Monday, January 4, 2010

True Siberian Kale - over-wintered in my Nipissing garden


Kale is said to be one of the oldest cultivated vegetables.  This leafy green vegetable belongs to the Brassica family, a group of vegetables including broccoli, Brussel sprouts, cabbage and collards.  I hadn't eaten much of it before the past few years.  I still see it used as a garnish on salad bars and it seems a waste of such a spectacular vegetable.  It is delicious both raw and cooked, has a long growing season and is really good for you!  The photo above shows the True Siberian Kale in a harvest salad. 

 

I snapped the picture above of the kale in my spring garden late in May, 2009.  I started these plants from seed in the garden very early that April.  Kale can tolerate frost and even thrives in cooler temperatures.  Shortly after that we started eating!  Tender and delicious.

The photo below shows the same variety of kale but plants that were started spring 2008.  I ordered the seeds from the Cottage Gardener in Newtonville, Ontario.  It is not easy to find vegetables that over-winter in my climate. 



At the time I was a  bit perplexed as I hadn't expected it to come back.  Once I saw the new growth I was hoping that 25% of the plants over-wintered but by July they have all sprouted shoots and come alive again. I sprinkled another pack of seeds in the patch to have new plants for this season. It is obviously extremely hardy and the company states it can be wintered over in some areas. I also tried a red kale last year but it did not thrive the way this one does. 

True Siberian Kale to me tastes like a mild broccoli and does not require much cooking at all. It has ruffled, blue-green leaves. I use the leaves in salad, soup and stir-fries. I also sauteed with garlic and olive oil and froze in bags for use this winter.

Some recipes say to boil kale for 20 minutes.  I wouldn't insult any kale with such rigorous treatment!  Boiling would also destroy a lot of the beneficial nutrients.  Just a quick rinse under cold water and steam or stir-fry and it is cooked in minutes. 

I also dried a lot of the crop in my food dehydrator.  I am stilll eating the frozen batch but I will soon see how well it re-hydrates and what creations they can be used in.  Home-made kale chips are the rage lately and I was happy to be able to make my own.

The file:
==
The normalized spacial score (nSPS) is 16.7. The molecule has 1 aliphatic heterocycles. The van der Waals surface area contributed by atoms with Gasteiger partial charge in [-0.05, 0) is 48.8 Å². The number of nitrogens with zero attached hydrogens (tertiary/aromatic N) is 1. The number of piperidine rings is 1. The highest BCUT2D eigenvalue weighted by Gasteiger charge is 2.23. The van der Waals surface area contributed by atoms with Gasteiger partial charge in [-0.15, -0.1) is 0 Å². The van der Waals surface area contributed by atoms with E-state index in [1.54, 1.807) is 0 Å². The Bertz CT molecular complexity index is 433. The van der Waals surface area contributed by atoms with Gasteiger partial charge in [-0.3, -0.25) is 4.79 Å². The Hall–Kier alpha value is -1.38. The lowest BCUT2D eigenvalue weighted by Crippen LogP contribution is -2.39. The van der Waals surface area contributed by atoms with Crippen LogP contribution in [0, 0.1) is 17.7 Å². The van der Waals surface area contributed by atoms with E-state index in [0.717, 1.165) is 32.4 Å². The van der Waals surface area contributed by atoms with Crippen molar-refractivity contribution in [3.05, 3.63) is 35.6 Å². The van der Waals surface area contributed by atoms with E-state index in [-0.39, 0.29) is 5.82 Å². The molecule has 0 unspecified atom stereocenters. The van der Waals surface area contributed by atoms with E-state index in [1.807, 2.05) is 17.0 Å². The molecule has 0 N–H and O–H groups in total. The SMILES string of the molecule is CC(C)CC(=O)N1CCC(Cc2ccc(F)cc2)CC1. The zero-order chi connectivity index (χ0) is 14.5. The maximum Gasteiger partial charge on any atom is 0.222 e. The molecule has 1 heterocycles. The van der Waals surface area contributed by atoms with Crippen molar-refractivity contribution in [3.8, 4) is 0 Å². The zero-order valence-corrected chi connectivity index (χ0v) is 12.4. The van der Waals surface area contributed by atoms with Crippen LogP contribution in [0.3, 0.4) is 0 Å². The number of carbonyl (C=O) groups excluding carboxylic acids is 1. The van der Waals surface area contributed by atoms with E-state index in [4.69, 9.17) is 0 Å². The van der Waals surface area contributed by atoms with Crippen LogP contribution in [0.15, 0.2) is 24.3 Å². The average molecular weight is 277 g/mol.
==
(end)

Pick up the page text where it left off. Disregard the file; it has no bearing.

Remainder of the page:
MEDICINAL and NUTRITIONAL QUALITIES: 

The dietitian in me leads me to highlight the nutritional virtues of food.  Food is medicine and I think this is something that is often over-looked.  Kale is easy to grow and the mature leaves are a good source of glucosinolates which activate detoxification enzymes in the liver which can help protect you from carcinogens.  Kale is also high in carotenoids, such as lutein and zeaxanthin.  Eat a little oil or nuts with your kale to help you absorb more of the fat-soluble vitamins and carotenoids.

NUTRITION FACTS (1 cup/250 ml of raw, chopped kale): 40 calories, 0 g fat, 30 mg sodium, 8 g carbohydrate, 2 g fibre, 1 g natural sugar and 1 g protein. %Daily Values are 60% vitamin A, 70% vitamin C, 4% each calcium and iron.

© Nancy Guppy, RD, MHSc
Visit historic Nipissing village and socialize over fine food. Please see my menus and registration details at Chapman's Landing Cooking Studio.

8 comments:

Laura said...

I blanched and placed on a large baking sheet pan and froze in my deep freezer. Once frozen, I broke into small pieces and stored in ziplock bags in the freezer for future use (ie: soups, stews etc. I unfortunately used to be one of those who only used it for garnish!! Now more wiser and love to eat it!

Nate @ House of Annie said...

Thanks for the excellent info on Kale.

If you happen to cook with some (or anything else from your garden) this month, I'd love to include it in our Grow Your Own roundup.

Dr John said...

Wonderful photos and a very healthy looking garden. And yes, food-is-medicine, especially if it's tasty.

In Santa Barbara, CA, much to the south of you, my Russian Kale seedlings are growing slowly, even here in January in a huge planter. The cold sweetens crucifers.

Keep up the great work.
JL
http://drlapuma.com

Nancy Guppy, MHSc, RD said...

Hi Dr. La Puma! I have your book Chef MD's Big Book of Culinary Medicine. I like it a lot and it is a quick table top reference I use.

los cinco nomads said...

Your Siberian Kale story sounds similar to mine. I've learned to love the stuff especially as chips and often will share a plateful with my son. We live west of Toronto a little.

Nancy Guppy, MHSc, RD said...

I froze a lot of kale this year and also dehydrated a fair amount we can use in winter soups and stews. This kale keeps on growing and has provided me eating for at least 3 years. I started a new crop over at the chicken coop last summer (I don't have chickens anymore) as they eventually die out. I think it is a must have plant for those who live in the north and want kale late in the year... I picked my last batch just before Christmas.

Anonymous said...

My kids love Kale so we are growing some. Is it normal for Siberian Kale to have some spiny fuzz on it? I don't recall kale ever having that. The leaves seem rough to the touch as well.

Nancy Guppy, MHSc, RD said...

@anonymous. Sorry never saw this comment from last June. The Siberian kale doesn't have fuzz or much in the way of spines. Type I like to grow is a lot like broccoli leaves